Kelvin, for his part, has (kind of) moved on from the body-building cult from last season and is now fronting “Smut Busters,” an organization with an extremely suggestive logo tasked with buying out the sex toys from adult shops. He ignores his cohorts’ protests that the shop will simply restock. 

Kelvin’s probably unwittingly either gay or asexual, and frankly I’d be fine with either. As an ace man myself, I feel like the show mines jokes from Kelvin being a dumbass, but avoids putting him down for his sexuality. To boot, Kelvin is, as always, completely oblivious to any of the sexual scenarios he creates/finds himself in. Keefe (Tony Cavalero), for his part, remains obviously deeply in love with his unaware friend. That being said, I’d also be totally on board with the show never revealing Kelvin’s sexuality and keeping the running joke of him being involved in progressively lewder situations without realizing it. 

I’ve brought this up several times, but one element of The Righteous Gemstones that I will continue to applaud is that the show doesn’t disrespect religion, or faith. Sure, it’ll take pot shots all day at the industry of superchurches, and certainly pokes fun at, for example, Kelvin’s likely queerness, but the humor remains focused on the characters and how they interact with each other. 

Jesse and Kelvin stand over a swimming pool.
Photograph by Jake Giles Netter/HBO

May-May reemerges at Eli’s book signing. Eli aggressively rebukes her, having security remove her as she begs for his help, clearly as a last resort. May-May invokes Aimee-Leigh’s name before being dragged away, and Eli, during an audio recording session, realizes that his late wife would have wanted to try to help May-May, despite their bad blood. Speaking of blood, Eli’s decision to hear May-May out results in a huge reveal for us: this seemingly insane woman is his little sister. May-May’s sons have joined a cult, and she hopes Eli can help get them out. 

The episode ends by tying off/building on a number of threads: Judy walks in on her adorably dorky husband enjoying the VR headset she bought him and moves in to kiss him, Eli drives away from May-May to presumably head out to help her, and Jesse’s goons attack Simkins in a parking lot. To what end? I have absolutely no idea what Jesse’s play is here. Meanwhile, the Smut Busters once again barge in on an adult shop and accost its patrons. None of the Gemstone kids seem to be doing anything of actual consequence to carry on Eli’s legacy—on the contrary, all three of them are riding a proverbial bicycle down a steep incline and shoving a stick into the spokes.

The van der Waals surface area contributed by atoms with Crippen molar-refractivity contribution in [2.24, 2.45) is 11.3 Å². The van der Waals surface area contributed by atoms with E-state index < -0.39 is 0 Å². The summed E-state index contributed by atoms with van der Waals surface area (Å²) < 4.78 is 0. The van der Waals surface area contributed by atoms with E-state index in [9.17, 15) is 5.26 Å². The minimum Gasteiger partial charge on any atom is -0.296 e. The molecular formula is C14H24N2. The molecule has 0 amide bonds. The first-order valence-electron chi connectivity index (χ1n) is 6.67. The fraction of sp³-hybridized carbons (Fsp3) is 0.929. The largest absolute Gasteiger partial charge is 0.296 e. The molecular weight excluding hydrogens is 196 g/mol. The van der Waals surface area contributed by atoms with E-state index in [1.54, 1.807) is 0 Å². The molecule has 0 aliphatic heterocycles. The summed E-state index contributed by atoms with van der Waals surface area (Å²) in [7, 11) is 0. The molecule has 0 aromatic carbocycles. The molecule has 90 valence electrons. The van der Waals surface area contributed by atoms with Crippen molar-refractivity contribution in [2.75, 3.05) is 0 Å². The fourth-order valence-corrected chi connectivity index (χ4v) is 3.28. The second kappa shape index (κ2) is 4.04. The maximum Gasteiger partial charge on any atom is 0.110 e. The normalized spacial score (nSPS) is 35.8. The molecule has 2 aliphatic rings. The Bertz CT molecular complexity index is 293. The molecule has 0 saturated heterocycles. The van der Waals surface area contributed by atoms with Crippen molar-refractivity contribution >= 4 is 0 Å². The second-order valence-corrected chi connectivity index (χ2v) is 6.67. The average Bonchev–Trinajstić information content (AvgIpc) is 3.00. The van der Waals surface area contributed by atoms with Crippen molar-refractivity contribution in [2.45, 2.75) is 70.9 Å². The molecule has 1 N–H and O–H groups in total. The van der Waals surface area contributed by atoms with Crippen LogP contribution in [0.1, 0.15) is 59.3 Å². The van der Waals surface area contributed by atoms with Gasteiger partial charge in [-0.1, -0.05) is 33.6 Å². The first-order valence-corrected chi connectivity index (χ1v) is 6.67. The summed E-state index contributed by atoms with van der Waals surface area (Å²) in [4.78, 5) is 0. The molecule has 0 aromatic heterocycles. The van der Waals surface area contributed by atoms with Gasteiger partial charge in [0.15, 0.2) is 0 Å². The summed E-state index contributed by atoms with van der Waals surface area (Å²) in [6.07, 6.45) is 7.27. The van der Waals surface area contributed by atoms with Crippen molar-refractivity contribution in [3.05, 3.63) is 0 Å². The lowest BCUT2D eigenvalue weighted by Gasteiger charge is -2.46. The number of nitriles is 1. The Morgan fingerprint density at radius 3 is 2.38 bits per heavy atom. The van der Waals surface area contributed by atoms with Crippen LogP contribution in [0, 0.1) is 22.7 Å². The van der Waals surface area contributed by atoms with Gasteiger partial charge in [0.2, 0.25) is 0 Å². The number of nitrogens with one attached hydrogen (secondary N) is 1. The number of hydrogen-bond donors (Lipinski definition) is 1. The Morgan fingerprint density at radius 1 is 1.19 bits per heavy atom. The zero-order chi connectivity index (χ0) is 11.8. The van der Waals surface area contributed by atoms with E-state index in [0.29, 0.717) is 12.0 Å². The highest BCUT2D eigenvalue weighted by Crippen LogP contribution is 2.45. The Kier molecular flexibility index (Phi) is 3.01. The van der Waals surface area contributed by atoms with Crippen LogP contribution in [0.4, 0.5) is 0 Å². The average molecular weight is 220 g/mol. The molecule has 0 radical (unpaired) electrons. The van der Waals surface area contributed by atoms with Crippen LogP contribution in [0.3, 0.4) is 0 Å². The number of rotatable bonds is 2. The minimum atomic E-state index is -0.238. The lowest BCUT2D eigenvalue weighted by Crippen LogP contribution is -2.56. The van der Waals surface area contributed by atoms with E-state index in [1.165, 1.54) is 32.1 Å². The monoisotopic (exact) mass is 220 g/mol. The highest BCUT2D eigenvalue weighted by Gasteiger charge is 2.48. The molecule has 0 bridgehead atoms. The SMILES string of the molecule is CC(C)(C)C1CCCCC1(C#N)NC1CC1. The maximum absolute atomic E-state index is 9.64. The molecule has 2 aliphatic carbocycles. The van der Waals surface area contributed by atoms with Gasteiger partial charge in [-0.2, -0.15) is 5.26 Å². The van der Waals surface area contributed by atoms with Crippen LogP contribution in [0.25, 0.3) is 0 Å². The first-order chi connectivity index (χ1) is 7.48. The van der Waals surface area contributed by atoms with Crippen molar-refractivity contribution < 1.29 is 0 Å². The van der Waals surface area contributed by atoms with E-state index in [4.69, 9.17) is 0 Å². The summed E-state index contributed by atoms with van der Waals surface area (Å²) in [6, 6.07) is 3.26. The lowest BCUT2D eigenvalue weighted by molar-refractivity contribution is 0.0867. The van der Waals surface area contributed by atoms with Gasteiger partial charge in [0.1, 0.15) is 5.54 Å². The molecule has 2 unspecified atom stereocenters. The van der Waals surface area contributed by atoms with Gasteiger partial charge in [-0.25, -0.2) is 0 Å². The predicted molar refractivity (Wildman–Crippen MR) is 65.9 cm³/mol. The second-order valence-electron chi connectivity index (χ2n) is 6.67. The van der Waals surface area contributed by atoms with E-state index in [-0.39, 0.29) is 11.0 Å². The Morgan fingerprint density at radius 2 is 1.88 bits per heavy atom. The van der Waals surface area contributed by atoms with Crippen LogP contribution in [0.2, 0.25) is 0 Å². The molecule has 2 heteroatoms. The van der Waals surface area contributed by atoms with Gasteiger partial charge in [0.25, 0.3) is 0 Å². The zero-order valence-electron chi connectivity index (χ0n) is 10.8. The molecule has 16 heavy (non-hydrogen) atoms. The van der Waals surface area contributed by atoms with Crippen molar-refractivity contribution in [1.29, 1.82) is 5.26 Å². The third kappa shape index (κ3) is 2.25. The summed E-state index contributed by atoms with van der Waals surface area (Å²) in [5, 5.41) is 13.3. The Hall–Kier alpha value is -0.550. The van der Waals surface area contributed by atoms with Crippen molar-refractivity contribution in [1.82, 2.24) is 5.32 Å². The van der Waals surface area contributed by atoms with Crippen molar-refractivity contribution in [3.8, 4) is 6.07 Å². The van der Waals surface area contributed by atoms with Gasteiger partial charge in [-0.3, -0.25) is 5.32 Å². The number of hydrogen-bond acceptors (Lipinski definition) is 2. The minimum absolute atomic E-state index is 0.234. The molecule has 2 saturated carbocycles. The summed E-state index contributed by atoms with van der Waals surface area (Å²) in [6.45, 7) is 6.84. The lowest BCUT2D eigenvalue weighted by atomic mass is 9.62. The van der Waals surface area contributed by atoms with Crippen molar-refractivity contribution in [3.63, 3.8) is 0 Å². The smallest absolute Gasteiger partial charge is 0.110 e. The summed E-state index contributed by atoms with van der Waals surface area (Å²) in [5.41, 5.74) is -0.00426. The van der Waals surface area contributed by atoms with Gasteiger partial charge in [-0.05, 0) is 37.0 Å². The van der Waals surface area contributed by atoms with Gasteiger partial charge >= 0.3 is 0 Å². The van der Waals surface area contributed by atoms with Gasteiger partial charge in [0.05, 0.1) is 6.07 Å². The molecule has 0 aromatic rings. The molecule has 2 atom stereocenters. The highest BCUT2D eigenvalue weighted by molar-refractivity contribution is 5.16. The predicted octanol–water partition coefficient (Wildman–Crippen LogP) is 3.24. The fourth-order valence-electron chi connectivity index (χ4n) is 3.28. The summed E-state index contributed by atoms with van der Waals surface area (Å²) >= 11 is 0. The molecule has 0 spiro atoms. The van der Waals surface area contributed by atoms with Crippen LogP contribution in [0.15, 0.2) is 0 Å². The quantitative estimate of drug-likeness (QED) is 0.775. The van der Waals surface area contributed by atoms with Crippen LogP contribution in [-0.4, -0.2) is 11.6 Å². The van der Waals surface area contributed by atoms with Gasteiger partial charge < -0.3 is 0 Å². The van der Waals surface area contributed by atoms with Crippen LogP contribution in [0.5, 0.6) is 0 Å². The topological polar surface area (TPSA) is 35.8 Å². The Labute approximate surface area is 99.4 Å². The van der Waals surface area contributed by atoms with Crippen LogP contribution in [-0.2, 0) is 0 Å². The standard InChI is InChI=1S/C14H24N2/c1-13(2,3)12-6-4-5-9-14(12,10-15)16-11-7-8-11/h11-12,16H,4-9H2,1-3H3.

It’s kind of crazy just how much plot mileage The Righteous Gemstones can get from its half-hour episodes and still nail the pacing. There is a ton of setup in “For I Know the Plans I Have for You” and the trouble the family is going to get into this time around, and I cannot wait to see the zaniness McBride and Co. are going to come up with in the coming weeks.

Written by Hawk Ripjaw

Hawk Ripjaw has been sharing his opinion on film and TV since his early teens, when the local public library gave away prizes for submissions to their newsletter. Since then, he's been writing for local newspapers, international video game sites, booze-themed movie websites, and anywhere else he can throw around some media passion. He watched the Mike Myers Cat in the Hat movie over 50 times in two years, for science.